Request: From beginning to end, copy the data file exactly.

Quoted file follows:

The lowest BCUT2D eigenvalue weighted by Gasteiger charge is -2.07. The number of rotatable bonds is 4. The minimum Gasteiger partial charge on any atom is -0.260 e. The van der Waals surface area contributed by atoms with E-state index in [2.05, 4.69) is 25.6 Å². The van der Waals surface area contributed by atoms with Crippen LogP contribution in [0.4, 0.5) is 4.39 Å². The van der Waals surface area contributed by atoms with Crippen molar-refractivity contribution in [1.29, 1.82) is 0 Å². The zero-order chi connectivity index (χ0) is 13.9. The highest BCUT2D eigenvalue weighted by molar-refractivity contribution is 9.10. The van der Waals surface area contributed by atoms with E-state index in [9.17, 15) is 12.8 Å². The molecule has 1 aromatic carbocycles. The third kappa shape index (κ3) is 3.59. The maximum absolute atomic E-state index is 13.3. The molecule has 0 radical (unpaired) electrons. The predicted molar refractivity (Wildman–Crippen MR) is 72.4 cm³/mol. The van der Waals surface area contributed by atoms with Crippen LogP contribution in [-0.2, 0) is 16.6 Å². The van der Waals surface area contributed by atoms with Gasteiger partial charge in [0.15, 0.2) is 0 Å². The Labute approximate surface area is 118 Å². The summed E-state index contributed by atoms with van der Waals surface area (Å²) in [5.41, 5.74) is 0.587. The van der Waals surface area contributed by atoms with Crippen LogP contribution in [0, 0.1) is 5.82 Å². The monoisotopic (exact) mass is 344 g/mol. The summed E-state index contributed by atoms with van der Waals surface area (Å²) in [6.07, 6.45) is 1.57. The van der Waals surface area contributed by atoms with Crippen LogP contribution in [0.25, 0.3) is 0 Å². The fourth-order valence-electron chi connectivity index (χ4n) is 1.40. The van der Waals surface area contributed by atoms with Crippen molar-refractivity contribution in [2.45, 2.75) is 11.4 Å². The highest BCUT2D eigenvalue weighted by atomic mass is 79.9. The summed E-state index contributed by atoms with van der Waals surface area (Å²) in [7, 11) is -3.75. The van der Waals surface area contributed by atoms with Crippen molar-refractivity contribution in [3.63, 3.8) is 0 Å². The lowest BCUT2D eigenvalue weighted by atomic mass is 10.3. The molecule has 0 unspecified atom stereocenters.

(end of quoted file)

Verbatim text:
The lowest BCUT2D eigenvalue weighted by Gasteiger charge is -2.07. The number of rotatable bonds is 4. The minimum Gasteiger partial charge on any atom is -0.260 e. The van der Waals surface area contributed by atoms with E-state index in [2.05, 4.69) is 25.6 Å². The van der Waals surface area contributed by atoms with Crippen LogP contribution in [0.4, 0.5) is 4.39 Å². The van der Waals surface area contributed by atoms with Crippen molar-refractivity contribution in [1.29, 1.82) is 0 Å². The zero-order chi connectivity index (χ0) is 13.9. The highest BCUT2D eigenvalue weighted by molar-refractivity contribution is 9.10. The van der Waals surface area contributed by atoms with E-state index in [9.17, 15) is 12.8 Å². The molecule has 1 aromatic carbocycles. The third kappa shape index (κ3) is 3.59. The maximum absolute atomic E-state index is 13.3. The molecule has 0 radical (unpaired) electrons. The predicted molar refractivity (Wildman–Crippen MR) is 72.4 cm³/mol. The van der Waals surface area contributed by atoms with Crippen LogP contribution in [-0.2, 0) is 16.6 Å². The van der Waals surface area contributed by atoms with Gasteiger partial charge in [0.15, 0.2) is 0 Å². The Labute approximate surface area is 118 Å². The summed E-state index contributed by atoms with van der Waals surface area (Å²) in [5.41, 5.74) is 0.587. The van der Waals surface area contributed by atoms with Crippen LogP contribution in [0, 0.1) is 5.82 Å². The monoisotopic (exact) mass is 344 g/mol. The summed E-state index contributed by atoms with van der Waals surface area (Å²) in [6.07, 6.45) is 1.57. The van der Waals surface area contributed by atoms with Crippen LogP contribution in [0.25, 0.3) is 0 Å². The fourth-order valence-electron chi connectivity index (χ4n) is 1.40. The van der Waals surface area contributed by atoms with Crippen molar-refractivity contribution in [2.45, 2.75) is 11.4 Å². The highest BCUT2D eigenvalue weighted by atomic mass is 79.9. The summed E-state index contributed by atoms with van der Waals surface area (Å²) in [7, 11) is -3.75. The van der Waals surface area contributed by atoms with Crippen molar-refractivity contribution in [3.63, 3.8) is 0 Å². The lowest BCUT2D eigenvalue weighted by atomic mass is 10.3. The molecule has 0 unspecified atom stereocenters.